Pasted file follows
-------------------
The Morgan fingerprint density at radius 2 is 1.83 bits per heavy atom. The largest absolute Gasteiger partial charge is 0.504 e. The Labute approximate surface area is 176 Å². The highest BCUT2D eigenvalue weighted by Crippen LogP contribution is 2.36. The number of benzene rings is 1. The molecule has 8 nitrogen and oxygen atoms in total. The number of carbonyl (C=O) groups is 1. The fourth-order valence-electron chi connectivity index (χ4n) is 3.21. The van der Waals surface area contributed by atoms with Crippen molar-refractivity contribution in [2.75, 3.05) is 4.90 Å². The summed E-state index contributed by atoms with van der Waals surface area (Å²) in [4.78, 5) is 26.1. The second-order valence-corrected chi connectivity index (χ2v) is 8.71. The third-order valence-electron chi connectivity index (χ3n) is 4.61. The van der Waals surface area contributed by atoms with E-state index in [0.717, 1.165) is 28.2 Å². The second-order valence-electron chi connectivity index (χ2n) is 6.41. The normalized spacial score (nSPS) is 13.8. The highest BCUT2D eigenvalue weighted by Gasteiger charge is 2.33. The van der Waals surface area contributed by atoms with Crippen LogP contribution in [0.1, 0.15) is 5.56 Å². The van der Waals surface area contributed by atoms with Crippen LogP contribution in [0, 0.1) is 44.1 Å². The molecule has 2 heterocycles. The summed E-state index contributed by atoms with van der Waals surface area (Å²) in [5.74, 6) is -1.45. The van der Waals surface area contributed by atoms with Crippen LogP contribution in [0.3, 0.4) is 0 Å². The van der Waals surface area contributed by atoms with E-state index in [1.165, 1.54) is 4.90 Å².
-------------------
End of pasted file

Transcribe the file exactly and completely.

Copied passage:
The Morgan fingerprint density at radius 2 is 1.83 bits per heavy atom. The largest absolute Gasteiger partial charge is 0.504 e. The Labute approximate surface area is 176 Å². The highest BCUT2D eigenvalue weighted by Crippen LogP contribution is 2.36. The number of benzene rings is 1. The molecule has 8 nitrogen and oxygen atoms in total. The number of carbonyl (C=O) groups is 1. The fourth-order valence-electron chi connectivity index (χ4n) is 3.21. The van der Waals surface area contributed by atoms with Crippen molar-refractivity contribution in [2.75, 3.05) is 4.90 Å². The summed E-state index contributed by atoms with van der Waals surface area (Å²) in [4.78, 5) is 26.1. The second-order valence-corrected chi connectivity index (χ2v) is 8.71. The third-order valence-electron chi connectivity index (χ3n) is 4.61. The van der Waals surface area contributed by atoms with E-state index in [0.717, 1.165) is 28.2 Å². The second-order valence-electron chi connectivity index (χ2n) is 6.41. The normalized spacial score (nSPS) is 13.8. The highest BCUT2D eigenvalue weighted by Gasteiger charge is 2.33. The van der Waals surface area contributed by atoms with Crippen LogP contribution in [0.1, 0.15) is 5.56 Å². The van der Waals surface area contributed by atoms with Crippen LogP contribution in [0, 0.1) is 44.1 Å². The molecule has 2 heterocycles. The summed E-state index contributed by atoms with van der Waals surface area (Å²) in [5.74, 6) is -1.45. The van der Waals surface area contributed by atoms with Crippen LogP contribution in [0.3, 0.4) is 0 Å². The van der Waals surface area contributed by atoms with E-state index in [1.165, 1.54) is 4.90 Å².